Pull quote: 'These havens aren’t just picturesque landscapes, they’re the lifeblood for countless valuable insects, mammals and birds'

A summer meadow is a beautiful sight with swathes of colour, buzzing with bees and other insects. Sadly, meadows have become a much rarer sight across the UK. Here in Cheshire, we've lost a staggering 99 per cent of our meadows since the 1940s.

Due to huge declines in wildflower meadows, it’s perhaps no surprise that nationally we’ve lost at least 50 per cent of our insects over the past 50 years; 41 per cent of the Earth's remaining five million insect species are now threatened with extinction. But there’s hope. At Cheshire Wildlife Trust, we’re working hard to bring back Cheshire’s lost meadows through our Pollinating Cheshire project.

The project began in 2016 as a response to the alarming decline of wildflower meadows. These havens aren’t just picturesque landscapes, they’re the lifeblood for countless valuable insects, mammals and birds. Caterpillars, grasshoppers, beetles and moths find sustenance in the blooms, and in turn, provide food for insectivorous birds. Field voles navigate the tall grasses, while barn owls hunt under the vast sky. But with their disappearance, this intricate web of life unravels. However, despair gives way to action. We are championing a collaborative approach, partnering with landowners who see the value of restoring their land for nature.

This isn’t about buying land but empowering landowners to create meadows. As experts, we can guide them through every step, from initial soil analysis to the sowing of wildflower seeds and ongoing management.

And the results speak for themselves. More than 300 acres of meadows have been created, or enhanced in the past five years. Imagine the abundance of wildlife thriving within these reclaimed havens. But the vision extends further. By 2030, we want to revitalise 750 acres, creating a patchwork of wildlife-rich meadows across Cheshire.

What makes meadows so special?

Beyond their beauty, meadows offer a multitude of benefits:

Pollination powerhouses – meadows teem with pollinators like bees and butterflies, essential for healthy ecosystems and food production.

Natural flood defences – their deep root systems absorb water, reducing flood risks and replenishing groundwater.

Carbon capture champions – meadows store carbon, helping combat climate change.

Wildlife havens – they provide vital habitat for a staggering array of creatures, from bees to barn owls.

Great British Life: Senior living landscape officer Hannah Dalton - through her work she has helped create, restore and enhance 296 acres of meadow. Senior living landscape officer Hannah Dalton - through her work she has helped create, restore and enhance 296 acres of meadow. (Image: Rachel Bradshaw)

Meet the team bringing back Cheshire’s meadows

Hannah Dalton, senior living landscape officer

Hannah has been working at Cheshire Wildlife Trust for five years and leads our Pollinating Cheshire project. She works tirelessly across the country working with farmers, local charities, landowners and on our own nature reserves to bring back our lost meadows. Through her work. Hannah has helped create, restore and enhance 296 acres of meadow.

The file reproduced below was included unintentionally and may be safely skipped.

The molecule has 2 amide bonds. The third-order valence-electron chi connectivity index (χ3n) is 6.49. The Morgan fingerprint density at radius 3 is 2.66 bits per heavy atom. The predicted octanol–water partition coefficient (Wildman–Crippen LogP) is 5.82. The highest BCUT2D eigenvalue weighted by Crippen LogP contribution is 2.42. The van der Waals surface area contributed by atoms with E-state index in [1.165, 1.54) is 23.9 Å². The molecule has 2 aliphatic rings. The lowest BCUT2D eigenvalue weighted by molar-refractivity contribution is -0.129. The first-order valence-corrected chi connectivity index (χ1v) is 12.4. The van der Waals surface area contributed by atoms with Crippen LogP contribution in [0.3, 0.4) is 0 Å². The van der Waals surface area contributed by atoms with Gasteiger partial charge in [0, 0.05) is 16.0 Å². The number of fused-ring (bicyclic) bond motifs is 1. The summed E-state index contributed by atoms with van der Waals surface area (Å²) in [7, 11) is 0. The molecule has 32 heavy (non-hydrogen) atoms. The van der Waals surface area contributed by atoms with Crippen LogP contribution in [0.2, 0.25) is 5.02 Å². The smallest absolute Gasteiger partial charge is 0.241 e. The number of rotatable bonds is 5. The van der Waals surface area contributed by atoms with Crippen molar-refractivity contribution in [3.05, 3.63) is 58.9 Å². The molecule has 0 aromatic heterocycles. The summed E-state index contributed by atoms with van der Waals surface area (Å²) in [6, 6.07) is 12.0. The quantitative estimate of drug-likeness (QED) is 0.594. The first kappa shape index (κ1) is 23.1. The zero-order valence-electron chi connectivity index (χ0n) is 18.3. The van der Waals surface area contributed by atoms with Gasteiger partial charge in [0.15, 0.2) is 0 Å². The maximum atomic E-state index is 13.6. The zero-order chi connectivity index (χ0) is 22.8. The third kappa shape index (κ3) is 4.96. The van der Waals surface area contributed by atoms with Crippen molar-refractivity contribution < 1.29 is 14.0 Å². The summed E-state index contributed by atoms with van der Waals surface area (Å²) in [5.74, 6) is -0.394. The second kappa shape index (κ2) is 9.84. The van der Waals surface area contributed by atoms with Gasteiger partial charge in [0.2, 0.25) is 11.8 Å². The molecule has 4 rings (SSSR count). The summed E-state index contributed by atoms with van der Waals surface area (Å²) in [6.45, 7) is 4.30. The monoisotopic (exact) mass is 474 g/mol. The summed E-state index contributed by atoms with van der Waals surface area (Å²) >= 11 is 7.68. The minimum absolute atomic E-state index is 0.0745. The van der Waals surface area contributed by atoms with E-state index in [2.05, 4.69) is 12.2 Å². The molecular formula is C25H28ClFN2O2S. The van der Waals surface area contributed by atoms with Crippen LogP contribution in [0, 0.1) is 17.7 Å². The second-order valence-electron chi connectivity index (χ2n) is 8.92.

Daniel Nash, land management officer

Dan has been working at Cheshire Wildlife Trust for two years taking the Bickley Hall Farm nursery from strength to strength. What started as a few hundred wildflowers being grown in the garden has now developed into a professional nursery with an automated irrigation system and multiple polytunnels. Last year Dan helped oversee the growth of more than 20,000 wildflower plants, along with a team of incredible volunteers.

Be a meadow maker

We’ve launched an appeal to help us reach our ambitious meadow-making goals. Can you help?

£20 could help pay for 20 wildflower plugs to be grown in our nursery.

£34 could help buy five bags of peat-free compost for the nursery.

£50 could help pay for soil sampling for one meadow.

£100 could pay for half a day of seed harvesting from a donor meadow.

By donating to our appeal and becoming a meadow maker you’ll be part of the six-season transformation – from preparing the soil to a flourishing meadow buzzing with life.

Planning pollination

Year 1

Spring: Laying the groundwork

Experts assess the land, analysing vegetation and soil to ensure the perfect match for a rich meadow.

Summer: Gathering nature's bounty

Seeds are collected from a thriving 'donor' meadow, choosing one with similar conditions for the best chance of success.

Autumn: Sowing the seeds of change

Land is prepared and our precious local seed is scattered. A gentle roll ensures it binds to the soil to germinate.

Winter: Watchful waiting

Things are dormant through the winter. However, the frost stratifies the seed making it ready to germinate in the spring

Year 2

Spring: A vibrant tapestry

Flowers bloom, attracting pollinators. We add diversity as needed.

Summer: A symphony of life

Butterflies flutter, birds sing and the meadow hums with life. A new wildlife haven is born, ready to donate future seeds.

To find out more about the Pollinating Cheshire project, the Bickley Hall Farm nursery and the Cheshire Wildlife Trust plans to bring meadows back to Cheshire, visit cheshirewildlifetrust.org.uk/meadows-appeal

To find more out about volunteering opportunities in the nursery, visit cheshirewildlifetrust.org.uk/volunteering